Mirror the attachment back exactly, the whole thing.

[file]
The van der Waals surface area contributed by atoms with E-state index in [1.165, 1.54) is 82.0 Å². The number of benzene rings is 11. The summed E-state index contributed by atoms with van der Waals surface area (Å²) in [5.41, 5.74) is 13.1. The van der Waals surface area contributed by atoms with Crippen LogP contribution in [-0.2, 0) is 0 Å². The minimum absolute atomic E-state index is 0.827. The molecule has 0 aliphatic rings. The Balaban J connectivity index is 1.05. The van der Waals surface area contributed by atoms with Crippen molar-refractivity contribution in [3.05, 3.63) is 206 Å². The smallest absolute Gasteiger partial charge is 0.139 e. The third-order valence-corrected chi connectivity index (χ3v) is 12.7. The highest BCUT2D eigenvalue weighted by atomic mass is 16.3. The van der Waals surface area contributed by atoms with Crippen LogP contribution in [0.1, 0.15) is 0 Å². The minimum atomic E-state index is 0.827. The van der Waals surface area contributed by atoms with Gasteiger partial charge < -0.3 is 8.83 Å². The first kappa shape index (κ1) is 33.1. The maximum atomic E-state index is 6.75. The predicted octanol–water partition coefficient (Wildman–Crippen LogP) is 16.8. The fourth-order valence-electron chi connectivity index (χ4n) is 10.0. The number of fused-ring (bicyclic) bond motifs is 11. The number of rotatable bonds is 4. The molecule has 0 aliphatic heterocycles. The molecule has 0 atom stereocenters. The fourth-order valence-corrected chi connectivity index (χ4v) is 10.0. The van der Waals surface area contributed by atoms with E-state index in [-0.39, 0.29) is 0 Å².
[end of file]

The van der Waals surface area contributed by atoms with E-state index in [1.165, 1.54) is 82.0 Å². The number of benzene rings is 11. The summed E-state index contributed by atoms with van der Waals surface area (Å²) in [5.41, 5.74) is 13.1. The van der Waals surface area contributed by atoms with Crippen LogP contribution in [-0.2, 0) is 0 Å². The minimum absolute atomic E-state index is 0.827. The molecule has 0 aliphatic rings. The Balaban J connectivity index is 1.05. The van der Waals surface area contributed by atoms with Crippen molar-refractivity contribution in [3.05, 3.63) is 206 Å². The smallest absolute Gasteiger partial charge is 0.139 e. The third-order valence-corrected chi connectivity index (χ3v) is 12.7. The highest BCUT2D eigenvalue weighted by atomic mass is 16.3. The van der Waals surface area contributed by atoms with Crippen LogP contribution in [0.1, 0.15) is 0 Å². The minimum atomic E-state index is 0.827. The van der Waals surface area contributed by atoms with Gasteiger partial charge < -0.3 is 8.83 Å². The first kappa shape index (κ1) is 33.1. The maximum atomic E-state index is 6.75. The predicted octanol–water partition coefficient (Wildman–Crippen LogP) is 16.8. The fourth-order valence-electron chi connectivity index (χ4n) is 10.0. The number of fused-ring (bicyclic) bond motifs is 11. The number of rotatable bonds is 4. The molecule has 0 aliphatic heterocycles. The molecule has 0 atom stereocenters. The fourth-order valence-corrected chi connectivity index (χ4v) is 10.0. The van der Waals surface area contributed by atoms with E-state index in [-0.39, 0.29) is 0 Å².